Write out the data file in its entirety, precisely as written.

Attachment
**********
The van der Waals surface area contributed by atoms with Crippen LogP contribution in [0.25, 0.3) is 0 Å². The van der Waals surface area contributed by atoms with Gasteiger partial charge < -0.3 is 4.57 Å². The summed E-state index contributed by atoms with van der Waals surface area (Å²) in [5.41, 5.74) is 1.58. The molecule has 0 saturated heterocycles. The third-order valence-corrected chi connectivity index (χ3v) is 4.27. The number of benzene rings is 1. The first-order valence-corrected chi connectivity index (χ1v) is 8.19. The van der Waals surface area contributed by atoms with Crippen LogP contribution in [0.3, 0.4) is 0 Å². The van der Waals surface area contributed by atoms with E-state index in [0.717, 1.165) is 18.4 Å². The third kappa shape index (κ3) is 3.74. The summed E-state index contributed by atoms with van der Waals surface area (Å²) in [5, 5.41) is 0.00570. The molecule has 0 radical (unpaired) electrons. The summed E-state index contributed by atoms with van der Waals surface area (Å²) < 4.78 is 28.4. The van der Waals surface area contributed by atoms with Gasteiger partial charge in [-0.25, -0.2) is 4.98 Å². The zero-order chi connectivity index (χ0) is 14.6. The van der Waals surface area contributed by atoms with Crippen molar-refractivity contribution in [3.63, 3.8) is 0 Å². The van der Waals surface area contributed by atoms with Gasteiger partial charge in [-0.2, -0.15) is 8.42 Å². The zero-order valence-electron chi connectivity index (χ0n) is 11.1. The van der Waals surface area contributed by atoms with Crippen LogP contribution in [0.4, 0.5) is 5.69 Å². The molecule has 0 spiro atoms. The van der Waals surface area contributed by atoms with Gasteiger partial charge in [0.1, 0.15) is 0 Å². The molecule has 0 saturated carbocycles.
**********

The van der Waals surface area contributed by atoms with Crippen LogP contribution in [0.25, 0.3) is 0 Å². The van der Waals surface area contributed by atoms with Gasteiger partial charge < -0.3 is 4.57 Å². The summed E-state index contributed by atoms with van der Waals surface area (Å²) in [5.41, 5.74) is 1.58. The molecule has 0 saturated heterocycles. The third-order valence-corrected chi connectivity index (χ3v) is 4.27. The number of benzene rings is 1. The first-order valence-corrected chi connectivity index (χ1v) is 8.19. The van der Waals surface area contributed by atoms with Crippen LogP contribution in [0.3, 0.4) is 0 Å². The van der Waals surface area contributed by atoms with E-state index in [0.717, 1.165) is 18.4 Å². The third kappa shape index (κ3) is 3.74. The summed E-state index contributed by atoms with van der Waals surface area (Å²) in [5, 5.41) is 0.00570. The molecule has 0 radical (unpaired) electrons. The summed E-state index contributed by atoms with van der Waals surface area (Å²) < 4.78 is 28.4. The van der Waals surface area contributed by atoms with Gasteiger partial charge in [-0.25, -0.2) is 4.98 Å². The zero-order chi connectivity index (χ0) is 14.6. The van der Waals surface area contributed by atoms with Crippen molar-refractivity contribution in [3.63, 3.8) is 0 Å². The van der Waals surface area contributed by atoms with Gasteiger partial charge in [-0.2, -0.15) is 8.42 Å². The zero-order valence-electron chi connectivity index (χ0n) is 11.1. The van der Waals surface area contributed by atoms with Crippen LogP contribution in [0.4, 0.5) is 5.69 Å². The molecule has 0 spiro atoms. The van der Waals surface area contributed by atoms with Gasteiger partial charge in [0.1, 0.15) is 0 Å². The molecule has 0 saturated carbocycles.